Pearce developed a set of formulas to quantify the value of open-source hardware design. One way is to compare distributed manufacturing to traditional manufacturing, based on the number of downloads of a design that results in a manufactured product. Another way is to calculate the costs saved by not having to replicate a product design, based on the number of design hours and hourly wage of the designers. A third approach is to calculate the market size of a distributed manufacturing approach based on the number of products and their manufacturing cost.
Using the first approach above, the value of a basic syringe pump design by Wijnen et al [i] was shown to be between 778.000 $ and 12.4 million $ over 1 year. This is called the downloaded substitution valuation, which calculates the annual savings by comparing the cost of purchasing a traditionally manufactured product to the marginal cost of producing the open-source hardware version using distributed manufacturing. The value of the design is further quantified using the number of times that the open-source hardware design is downloaded.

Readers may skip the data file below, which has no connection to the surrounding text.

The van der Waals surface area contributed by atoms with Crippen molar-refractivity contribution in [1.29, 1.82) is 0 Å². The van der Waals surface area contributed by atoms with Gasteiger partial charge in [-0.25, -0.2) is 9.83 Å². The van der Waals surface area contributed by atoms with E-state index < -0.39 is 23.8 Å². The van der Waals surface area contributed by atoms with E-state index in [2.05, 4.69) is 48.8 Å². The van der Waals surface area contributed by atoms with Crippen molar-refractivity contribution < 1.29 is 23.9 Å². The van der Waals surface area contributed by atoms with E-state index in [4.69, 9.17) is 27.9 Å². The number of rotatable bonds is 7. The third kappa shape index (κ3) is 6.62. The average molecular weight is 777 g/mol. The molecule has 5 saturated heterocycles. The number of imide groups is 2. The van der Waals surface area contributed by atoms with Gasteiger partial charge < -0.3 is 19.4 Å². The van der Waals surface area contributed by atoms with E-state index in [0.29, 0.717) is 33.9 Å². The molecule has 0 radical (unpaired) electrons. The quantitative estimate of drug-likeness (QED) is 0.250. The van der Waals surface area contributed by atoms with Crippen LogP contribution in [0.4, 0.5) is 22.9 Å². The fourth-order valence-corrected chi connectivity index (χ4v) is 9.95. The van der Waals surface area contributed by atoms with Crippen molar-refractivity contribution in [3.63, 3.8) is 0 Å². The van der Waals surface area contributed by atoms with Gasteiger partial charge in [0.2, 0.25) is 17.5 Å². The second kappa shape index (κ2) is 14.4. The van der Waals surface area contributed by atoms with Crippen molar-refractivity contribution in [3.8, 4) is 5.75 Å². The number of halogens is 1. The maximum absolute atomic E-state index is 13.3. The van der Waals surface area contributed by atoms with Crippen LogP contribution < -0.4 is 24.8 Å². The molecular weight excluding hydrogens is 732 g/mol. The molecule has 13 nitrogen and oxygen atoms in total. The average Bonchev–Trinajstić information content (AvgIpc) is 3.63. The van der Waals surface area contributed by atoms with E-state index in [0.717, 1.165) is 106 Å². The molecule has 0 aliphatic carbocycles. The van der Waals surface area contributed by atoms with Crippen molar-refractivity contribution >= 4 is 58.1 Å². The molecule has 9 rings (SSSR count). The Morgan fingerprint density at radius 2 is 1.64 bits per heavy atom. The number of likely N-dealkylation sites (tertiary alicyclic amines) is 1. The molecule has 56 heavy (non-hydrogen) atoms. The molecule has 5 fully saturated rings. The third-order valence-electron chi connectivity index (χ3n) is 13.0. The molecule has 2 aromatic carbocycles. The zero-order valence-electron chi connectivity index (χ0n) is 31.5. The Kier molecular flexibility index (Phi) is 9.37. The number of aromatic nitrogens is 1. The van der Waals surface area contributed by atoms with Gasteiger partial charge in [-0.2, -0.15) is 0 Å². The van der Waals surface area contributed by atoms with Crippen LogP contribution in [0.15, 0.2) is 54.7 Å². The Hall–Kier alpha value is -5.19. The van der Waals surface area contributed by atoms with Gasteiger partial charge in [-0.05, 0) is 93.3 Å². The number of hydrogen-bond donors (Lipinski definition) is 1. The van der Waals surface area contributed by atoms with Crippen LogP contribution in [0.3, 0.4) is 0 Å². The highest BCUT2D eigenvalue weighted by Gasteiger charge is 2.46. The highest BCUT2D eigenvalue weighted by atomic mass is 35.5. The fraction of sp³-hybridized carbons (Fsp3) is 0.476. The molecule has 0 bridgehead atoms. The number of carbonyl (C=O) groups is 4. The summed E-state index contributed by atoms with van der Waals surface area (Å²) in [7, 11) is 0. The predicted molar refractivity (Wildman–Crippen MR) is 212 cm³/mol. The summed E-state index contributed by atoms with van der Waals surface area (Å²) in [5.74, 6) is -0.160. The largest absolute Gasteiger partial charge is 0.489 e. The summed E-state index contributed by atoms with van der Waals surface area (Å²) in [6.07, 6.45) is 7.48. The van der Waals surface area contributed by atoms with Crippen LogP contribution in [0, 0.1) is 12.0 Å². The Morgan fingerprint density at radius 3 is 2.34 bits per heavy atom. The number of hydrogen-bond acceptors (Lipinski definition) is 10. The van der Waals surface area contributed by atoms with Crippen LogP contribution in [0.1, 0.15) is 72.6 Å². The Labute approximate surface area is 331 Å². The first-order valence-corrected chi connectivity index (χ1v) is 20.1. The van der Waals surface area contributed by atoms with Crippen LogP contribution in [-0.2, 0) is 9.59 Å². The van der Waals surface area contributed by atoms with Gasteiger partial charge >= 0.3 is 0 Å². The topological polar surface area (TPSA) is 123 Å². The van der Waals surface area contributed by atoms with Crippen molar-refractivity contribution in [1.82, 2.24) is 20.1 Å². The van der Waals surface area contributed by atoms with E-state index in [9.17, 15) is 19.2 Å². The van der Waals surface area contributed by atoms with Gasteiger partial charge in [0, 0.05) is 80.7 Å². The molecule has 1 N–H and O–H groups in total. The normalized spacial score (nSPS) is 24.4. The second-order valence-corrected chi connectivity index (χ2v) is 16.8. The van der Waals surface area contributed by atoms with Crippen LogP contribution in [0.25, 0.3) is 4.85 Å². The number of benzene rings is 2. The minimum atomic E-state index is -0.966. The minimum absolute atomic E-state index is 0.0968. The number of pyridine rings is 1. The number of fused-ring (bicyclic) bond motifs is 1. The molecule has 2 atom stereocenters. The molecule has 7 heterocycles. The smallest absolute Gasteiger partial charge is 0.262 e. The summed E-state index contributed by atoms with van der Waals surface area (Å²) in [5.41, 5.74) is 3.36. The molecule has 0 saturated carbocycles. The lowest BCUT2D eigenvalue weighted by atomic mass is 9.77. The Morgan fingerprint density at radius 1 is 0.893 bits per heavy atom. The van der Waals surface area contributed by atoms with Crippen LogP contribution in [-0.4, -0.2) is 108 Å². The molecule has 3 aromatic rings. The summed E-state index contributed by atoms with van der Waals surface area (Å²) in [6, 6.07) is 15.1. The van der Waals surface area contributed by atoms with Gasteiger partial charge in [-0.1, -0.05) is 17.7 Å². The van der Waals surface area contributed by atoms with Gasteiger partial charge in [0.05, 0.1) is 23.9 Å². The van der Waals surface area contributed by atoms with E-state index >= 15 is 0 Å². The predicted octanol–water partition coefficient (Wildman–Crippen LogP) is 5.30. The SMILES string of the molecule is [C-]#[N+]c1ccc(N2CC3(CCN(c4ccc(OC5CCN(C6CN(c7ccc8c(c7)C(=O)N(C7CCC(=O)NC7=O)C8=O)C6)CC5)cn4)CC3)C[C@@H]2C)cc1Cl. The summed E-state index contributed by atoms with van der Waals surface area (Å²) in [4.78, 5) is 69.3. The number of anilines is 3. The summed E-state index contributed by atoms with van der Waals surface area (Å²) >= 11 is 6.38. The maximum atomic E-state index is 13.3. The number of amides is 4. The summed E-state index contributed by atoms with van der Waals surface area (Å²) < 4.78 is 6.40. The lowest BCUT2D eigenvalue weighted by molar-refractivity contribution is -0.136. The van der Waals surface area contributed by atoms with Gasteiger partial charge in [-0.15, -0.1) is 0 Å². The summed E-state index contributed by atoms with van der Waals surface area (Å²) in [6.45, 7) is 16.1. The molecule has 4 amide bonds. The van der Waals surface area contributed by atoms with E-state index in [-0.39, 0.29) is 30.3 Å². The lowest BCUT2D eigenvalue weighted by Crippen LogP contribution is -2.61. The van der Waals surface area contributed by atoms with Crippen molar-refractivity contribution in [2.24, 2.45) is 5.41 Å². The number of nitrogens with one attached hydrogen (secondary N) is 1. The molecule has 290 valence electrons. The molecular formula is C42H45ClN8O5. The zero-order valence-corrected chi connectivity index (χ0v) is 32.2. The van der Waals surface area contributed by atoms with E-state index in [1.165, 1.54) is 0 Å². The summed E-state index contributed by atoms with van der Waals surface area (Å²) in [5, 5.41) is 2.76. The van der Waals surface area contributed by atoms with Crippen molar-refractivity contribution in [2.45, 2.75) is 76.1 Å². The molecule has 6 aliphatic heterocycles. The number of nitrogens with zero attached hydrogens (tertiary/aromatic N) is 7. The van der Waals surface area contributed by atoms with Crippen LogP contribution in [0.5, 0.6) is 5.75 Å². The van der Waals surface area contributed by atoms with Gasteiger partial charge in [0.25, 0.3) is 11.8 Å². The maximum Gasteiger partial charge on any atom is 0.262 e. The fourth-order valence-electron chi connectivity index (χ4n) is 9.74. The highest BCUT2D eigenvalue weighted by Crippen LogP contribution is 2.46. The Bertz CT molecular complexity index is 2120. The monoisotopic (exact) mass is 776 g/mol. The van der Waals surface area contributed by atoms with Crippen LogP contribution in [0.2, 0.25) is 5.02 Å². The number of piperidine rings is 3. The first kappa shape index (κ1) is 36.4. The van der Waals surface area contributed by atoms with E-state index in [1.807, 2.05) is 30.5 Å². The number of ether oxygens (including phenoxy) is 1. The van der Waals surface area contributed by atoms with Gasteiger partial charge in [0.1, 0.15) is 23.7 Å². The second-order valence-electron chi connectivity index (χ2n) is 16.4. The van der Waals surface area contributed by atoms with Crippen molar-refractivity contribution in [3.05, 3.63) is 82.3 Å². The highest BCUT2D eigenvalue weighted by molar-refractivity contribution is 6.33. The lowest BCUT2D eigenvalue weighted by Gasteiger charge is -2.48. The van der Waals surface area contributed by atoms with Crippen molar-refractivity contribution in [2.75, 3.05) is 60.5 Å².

Clinical trials for medical devices may take anything from 2 to 5 years. While 5 years is a long time for a small business, performing the design and development, and the clinical trials, as part of an open-source project means that a small business can share the load. In principle the business would need to be in operation for a much shorter time before it could successfully launch a new product.
[i] Wijnen B, Hunt EJ, Anzalone GC, et al. Open-source syringe pump library. PLoS ONE 2014;9:e107216.